Monday, September 24, 2012
The End of International Environmentalism
Twenty years ago, the first Earth Summit in Rio de Janeiro marked the arrival of environmentalism as a potent force in international affairs. That 1992 conference produced the United Nations Framework Convention on Climate Change, which aims to set limits on global emissions of greenhouse gases, and the Convention on Biological Diversity, which promotes ecosystem conservation. At the time, Chris Flavin of the Worldwatch Institute crowed, “You cannot go to any corner of the globe and not find some degree of environmental awareness and some amount of environmental politics.” With socialism in disrepute, Flavin said, environmentalism had become the “most powerful political ideal today.”
Two decades later, that ideal is in disarray. A 20th anniversary conference in Brazil last June, the United Nations Conference on Sustainable Development—nicknamed Rio +20—was an undisguised flop. Greenpeace spokesperson Kumi Naidoo judged Rio +20 a “failure,” while Oxfam Chief Executive Barbara Stocking called it a “hoax.” More than 1,000 environmentalist and leftist groups signed a post-conference petition entitled “The Future We Don’t Want,” a play on The Future We Want, the platitudinous document that diplomats from 188 nations agreed on there. Naidoo lamely vowed that disappointed environmentalists would engage in acts of civil disobedience.
Should the people of the world share the greens’ despair over the “failure” of the United Nations Conference on Sustainable Development? No. First of all, “sustainable development” is a Rorschach blot. The United Nations defines it this way: “development that meets the needs of the present without compromising the ability of future generations to meet their own needs.” That fuzzy concept can be used by anyone to mean anything he likes. So it is not at all surprising that the representatives from rich and poor nations meeting in Rio could not agree on anything substantive under this heading.
Since that first Earth Summit, the world has experienced a lot of beneficial development. In 1992, 46 percent of the planet’s population lived in absolute poverty (defined as income equivalent to less than $1.25 per day). Today that number is down to 27 percent, in inflation-adjusted terms. During the same period, average life expectancy has increased by three and a half years.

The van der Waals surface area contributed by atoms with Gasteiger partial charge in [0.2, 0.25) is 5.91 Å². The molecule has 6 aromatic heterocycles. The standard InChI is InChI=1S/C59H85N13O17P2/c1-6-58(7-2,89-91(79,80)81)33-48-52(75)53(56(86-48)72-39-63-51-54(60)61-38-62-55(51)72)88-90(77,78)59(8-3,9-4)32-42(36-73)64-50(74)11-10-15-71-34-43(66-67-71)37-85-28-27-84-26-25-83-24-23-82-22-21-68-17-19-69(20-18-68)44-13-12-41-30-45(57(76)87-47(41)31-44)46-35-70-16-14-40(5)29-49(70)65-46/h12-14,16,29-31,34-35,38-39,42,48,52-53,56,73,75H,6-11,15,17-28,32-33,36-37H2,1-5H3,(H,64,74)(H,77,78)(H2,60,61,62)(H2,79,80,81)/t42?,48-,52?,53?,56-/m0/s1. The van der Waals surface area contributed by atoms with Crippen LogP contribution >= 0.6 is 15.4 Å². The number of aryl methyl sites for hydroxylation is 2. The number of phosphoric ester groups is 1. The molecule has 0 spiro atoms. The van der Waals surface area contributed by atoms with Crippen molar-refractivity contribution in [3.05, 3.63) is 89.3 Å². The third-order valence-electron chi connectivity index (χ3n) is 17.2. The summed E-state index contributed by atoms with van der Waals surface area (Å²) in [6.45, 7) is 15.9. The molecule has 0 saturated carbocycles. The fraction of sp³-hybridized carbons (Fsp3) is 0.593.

At Rio +20 environmentalists and the leaders of poor countries were hoping to shake down the rich countries for hundreds of billions of dollars in annual development assistance. But most of the development achieved during the last two decades was not the result of official assistance (a.k.a. taxpayer dollars) from the rich to the poor. In fact, a study published in the February 2012 issue of the Canadian Journal of Economics by a team of German development economists found that aid often retards economic growth, having “an insignificant or minute negative significant impact on per-capita income.” Most of the aid is stolen by the kleptocrats who run many poor countries, while the rest is “invested” in projects that are not profitable.
Activists, frustrated at their inability to effect wealth transfers, are now fixated on a particularly puzzling and disturbing goal: to maintain and expand open-access commons, which are unowned properties available to be exploited by anyone. Many participants at the People’s Summit for Social and Environmental Justice, a parallel Rio gathering of 200 environmentalist groups, advocated a green twist on an old red ideology, even postulating that property is theft...